Anew poll obtained exclusively in advance by Newsweek reveals that China leads the United States in popularity among the people of at least seven Arab countries, as Beijing’s ambitious outreach continues to find fertile ground in a region in which Washington has left behind a difficult legacy.
But challenges have emerged for the Chinese effort to win hearts and minds in the Arab World, as there is some degree of skepticism toward what Beijing has to offer.
Arab Barometer, a nonpartisan research network based at Princeton University that has been conducting high-level polling in the Middle East and North Africa since 2006, conducted the survey based on nearly 23,000 interviews across Iraq, Jordan, Lebanon, Libya, Mauritania, Morocco, the Palestinian territories, Tunisia and Sudan between October 2021 and April 2022, with a margin of error of about 2 points in each country.
The results, soon to be featured on Arab Barometer’s website, showed that only in Morocco, which had the highest opinions of both countries, did respondents have a slightly more favorable view of the U.S. (69%) than China (64%), and in Jordan, they were tied (51% each). China achieved the same figure (51%) in Lebanon, but the U.S. (42%) was nine points below.
Those who had positive perceptions of the U.S. were in the minority in most other countries, with the exception of Sudan, where the U.S. (57%) was only three points behind China (60%), and in Mauritania, where the U.S. scored exactly half (50%), while China had a 13-point lead at 63%.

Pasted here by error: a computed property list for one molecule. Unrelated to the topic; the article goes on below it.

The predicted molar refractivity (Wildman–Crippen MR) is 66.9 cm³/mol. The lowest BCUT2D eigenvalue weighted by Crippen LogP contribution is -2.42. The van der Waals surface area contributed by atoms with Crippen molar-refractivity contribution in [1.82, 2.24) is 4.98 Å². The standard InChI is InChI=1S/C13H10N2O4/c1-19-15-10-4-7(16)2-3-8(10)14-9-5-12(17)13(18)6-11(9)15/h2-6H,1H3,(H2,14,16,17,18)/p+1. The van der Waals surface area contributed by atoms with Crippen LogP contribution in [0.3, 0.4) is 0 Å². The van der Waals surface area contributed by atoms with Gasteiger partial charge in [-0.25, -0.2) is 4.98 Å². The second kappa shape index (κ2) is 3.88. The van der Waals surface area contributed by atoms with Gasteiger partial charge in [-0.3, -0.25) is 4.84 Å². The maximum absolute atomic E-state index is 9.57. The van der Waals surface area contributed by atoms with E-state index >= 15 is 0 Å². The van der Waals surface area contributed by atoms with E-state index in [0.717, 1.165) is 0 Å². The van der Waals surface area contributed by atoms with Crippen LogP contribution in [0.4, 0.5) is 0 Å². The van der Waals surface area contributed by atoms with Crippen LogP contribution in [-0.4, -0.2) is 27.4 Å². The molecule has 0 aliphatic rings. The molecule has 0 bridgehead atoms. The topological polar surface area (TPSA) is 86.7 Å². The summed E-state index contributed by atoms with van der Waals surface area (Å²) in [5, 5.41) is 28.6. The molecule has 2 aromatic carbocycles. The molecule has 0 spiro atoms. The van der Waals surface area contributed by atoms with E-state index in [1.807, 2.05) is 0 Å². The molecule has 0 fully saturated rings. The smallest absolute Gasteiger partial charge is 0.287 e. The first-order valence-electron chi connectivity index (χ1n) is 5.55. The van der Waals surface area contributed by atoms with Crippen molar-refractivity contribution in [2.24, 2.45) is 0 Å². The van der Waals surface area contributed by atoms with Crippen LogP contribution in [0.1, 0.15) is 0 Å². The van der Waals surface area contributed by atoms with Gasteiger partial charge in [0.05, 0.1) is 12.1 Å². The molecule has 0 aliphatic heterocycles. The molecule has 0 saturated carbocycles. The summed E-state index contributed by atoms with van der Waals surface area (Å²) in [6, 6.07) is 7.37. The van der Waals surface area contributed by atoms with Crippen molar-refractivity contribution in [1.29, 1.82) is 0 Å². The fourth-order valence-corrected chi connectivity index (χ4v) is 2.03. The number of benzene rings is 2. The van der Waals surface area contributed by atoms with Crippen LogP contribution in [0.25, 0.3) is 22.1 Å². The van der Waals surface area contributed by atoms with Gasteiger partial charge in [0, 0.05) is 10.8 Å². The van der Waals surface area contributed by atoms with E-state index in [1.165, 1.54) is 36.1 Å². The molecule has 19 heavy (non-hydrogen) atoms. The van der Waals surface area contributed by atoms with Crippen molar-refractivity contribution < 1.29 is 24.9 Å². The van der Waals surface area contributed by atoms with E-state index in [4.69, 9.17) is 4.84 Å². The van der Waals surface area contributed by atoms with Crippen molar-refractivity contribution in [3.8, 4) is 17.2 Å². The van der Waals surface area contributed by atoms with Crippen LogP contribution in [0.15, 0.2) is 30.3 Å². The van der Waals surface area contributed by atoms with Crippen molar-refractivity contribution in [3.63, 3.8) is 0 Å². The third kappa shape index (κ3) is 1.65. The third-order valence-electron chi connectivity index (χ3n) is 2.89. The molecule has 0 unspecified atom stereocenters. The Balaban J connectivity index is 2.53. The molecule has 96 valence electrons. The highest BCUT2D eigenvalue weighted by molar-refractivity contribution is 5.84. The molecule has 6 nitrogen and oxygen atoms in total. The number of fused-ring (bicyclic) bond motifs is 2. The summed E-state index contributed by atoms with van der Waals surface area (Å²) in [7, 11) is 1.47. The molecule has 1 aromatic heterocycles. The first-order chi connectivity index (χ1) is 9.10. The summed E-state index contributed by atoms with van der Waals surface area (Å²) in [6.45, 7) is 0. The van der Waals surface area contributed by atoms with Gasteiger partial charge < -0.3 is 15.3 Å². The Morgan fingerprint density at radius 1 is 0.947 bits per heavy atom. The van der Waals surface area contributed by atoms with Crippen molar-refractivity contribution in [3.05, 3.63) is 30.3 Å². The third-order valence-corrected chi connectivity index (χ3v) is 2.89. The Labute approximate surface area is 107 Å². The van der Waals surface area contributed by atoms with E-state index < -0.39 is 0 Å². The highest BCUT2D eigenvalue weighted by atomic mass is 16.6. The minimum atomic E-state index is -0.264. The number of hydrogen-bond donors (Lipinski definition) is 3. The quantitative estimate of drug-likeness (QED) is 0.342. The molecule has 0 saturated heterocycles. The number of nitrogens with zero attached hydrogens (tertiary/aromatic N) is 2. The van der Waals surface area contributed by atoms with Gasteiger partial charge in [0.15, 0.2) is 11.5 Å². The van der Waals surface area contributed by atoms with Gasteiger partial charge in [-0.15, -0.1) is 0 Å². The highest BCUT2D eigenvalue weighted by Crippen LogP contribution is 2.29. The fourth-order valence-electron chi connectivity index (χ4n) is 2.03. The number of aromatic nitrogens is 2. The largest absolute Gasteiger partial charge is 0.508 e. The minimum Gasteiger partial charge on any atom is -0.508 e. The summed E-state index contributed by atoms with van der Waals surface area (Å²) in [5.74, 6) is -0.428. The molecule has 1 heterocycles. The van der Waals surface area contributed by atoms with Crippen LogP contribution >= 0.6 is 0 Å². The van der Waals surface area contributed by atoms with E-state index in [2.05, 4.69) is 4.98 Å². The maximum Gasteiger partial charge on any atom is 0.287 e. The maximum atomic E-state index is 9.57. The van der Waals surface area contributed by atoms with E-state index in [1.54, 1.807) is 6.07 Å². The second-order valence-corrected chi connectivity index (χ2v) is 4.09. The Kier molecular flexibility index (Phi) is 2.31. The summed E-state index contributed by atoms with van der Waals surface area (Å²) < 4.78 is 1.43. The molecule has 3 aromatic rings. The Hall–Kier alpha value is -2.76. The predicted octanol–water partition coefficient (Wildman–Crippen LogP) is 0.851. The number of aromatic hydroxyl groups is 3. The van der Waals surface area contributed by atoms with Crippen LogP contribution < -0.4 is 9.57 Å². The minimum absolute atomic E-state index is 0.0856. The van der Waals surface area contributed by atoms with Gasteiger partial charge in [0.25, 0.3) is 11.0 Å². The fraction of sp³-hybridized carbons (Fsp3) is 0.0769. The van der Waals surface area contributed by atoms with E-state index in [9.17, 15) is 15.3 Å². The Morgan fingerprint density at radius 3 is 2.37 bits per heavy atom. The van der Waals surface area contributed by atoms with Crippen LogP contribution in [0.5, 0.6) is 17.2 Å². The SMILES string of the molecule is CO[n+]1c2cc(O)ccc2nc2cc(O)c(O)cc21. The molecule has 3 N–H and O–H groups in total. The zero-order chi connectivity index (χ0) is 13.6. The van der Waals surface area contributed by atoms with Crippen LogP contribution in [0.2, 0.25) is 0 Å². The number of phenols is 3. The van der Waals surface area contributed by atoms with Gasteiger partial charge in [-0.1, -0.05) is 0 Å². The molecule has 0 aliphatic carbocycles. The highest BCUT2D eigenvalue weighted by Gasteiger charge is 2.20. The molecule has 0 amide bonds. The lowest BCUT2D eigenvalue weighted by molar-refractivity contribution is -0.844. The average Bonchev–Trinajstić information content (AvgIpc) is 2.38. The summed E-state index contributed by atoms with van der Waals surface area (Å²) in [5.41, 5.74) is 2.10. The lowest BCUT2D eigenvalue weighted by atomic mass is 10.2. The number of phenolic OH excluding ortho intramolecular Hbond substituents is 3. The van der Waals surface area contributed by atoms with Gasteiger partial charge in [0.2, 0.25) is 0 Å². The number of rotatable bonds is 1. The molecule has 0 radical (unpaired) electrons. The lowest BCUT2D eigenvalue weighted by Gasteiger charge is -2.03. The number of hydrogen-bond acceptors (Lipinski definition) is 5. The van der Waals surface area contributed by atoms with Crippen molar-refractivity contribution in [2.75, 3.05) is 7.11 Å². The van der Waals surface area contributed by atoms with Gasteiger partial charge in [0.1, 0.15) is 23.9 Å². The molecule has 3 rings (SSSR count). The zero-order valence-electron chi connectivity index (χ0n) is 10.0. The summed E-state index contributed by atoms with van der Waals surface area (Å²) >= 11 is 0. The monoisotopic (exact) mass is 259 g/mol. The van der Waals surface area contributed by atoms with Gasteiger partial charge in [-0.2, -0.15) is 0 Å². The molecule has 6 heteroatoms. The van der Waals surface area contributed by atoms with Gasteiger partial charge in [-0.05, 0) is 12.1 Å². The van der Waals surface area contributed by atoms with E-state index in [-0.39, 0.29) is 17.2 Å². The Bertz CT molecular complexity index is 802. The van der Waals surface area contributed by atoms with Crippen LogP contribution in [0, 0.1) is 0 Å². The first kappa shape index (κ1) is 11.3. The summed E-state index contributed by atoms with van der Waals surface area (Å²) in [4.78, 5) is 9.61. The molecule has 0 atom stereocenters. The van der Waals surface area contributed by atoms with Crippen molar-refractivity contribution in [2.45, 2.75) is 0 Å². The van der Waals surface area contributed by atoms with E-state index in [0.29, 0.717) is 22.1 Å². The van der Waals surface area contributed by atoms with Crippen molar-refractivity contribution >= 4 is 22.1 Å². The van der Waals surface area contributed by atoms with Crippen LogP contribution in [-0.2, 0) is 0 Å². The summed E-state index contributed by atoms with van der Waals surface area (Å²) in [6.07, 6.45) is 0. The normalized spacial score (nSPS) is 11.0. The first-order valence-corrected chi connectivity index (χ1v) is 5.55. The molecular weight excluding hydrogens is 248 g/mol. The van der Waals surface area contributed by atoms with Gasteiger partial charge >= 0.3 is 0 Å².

Double-digit leads were also scored by China (50%) against the U.S. (33%) in Tunisia and in Libya, where just under half had a favorable view of China (49%) and even fewer had a favorable view of the U.S. (37%).
Palestinians had the lowest opinions of both countries, though China at 34% achieved its largest lead in all countries against the U.S., which came in at just 15%.
Michael Robbins, director and co-principal investigator at Arab Barometer, discussed the findings of the study with Newsweek.
“China has recently reemerged as a power in the MENA[Middle East and North Africa] region,” Robbins said. “China stepped in with a number of advantages, with few regional entanglements and a stated desire to remain apolitical in the region. Through its Belt and Road Initiative (BRI), it has increased levels of economic engagement across the region.”
“Given the direct meddling of many other powers,” he added, “its more neutral political stance may have appeared refreshing to many ordinary citizens across the region.”
Chinese officials have frequently criticized U.S. interventions across the Middle East and Afghanistan, and have taken a far more neutral stance on geopolitical issues in Beijing’s extensive business dealings with Iranian, Israeli, Palestinian and Saudi firms, among others.
With the exception of Israel, Jordan and the Palestinian territories, every Middle Eastern and North African country, including the other seven surveyed by Arab Barometer, has signed on to the BRI.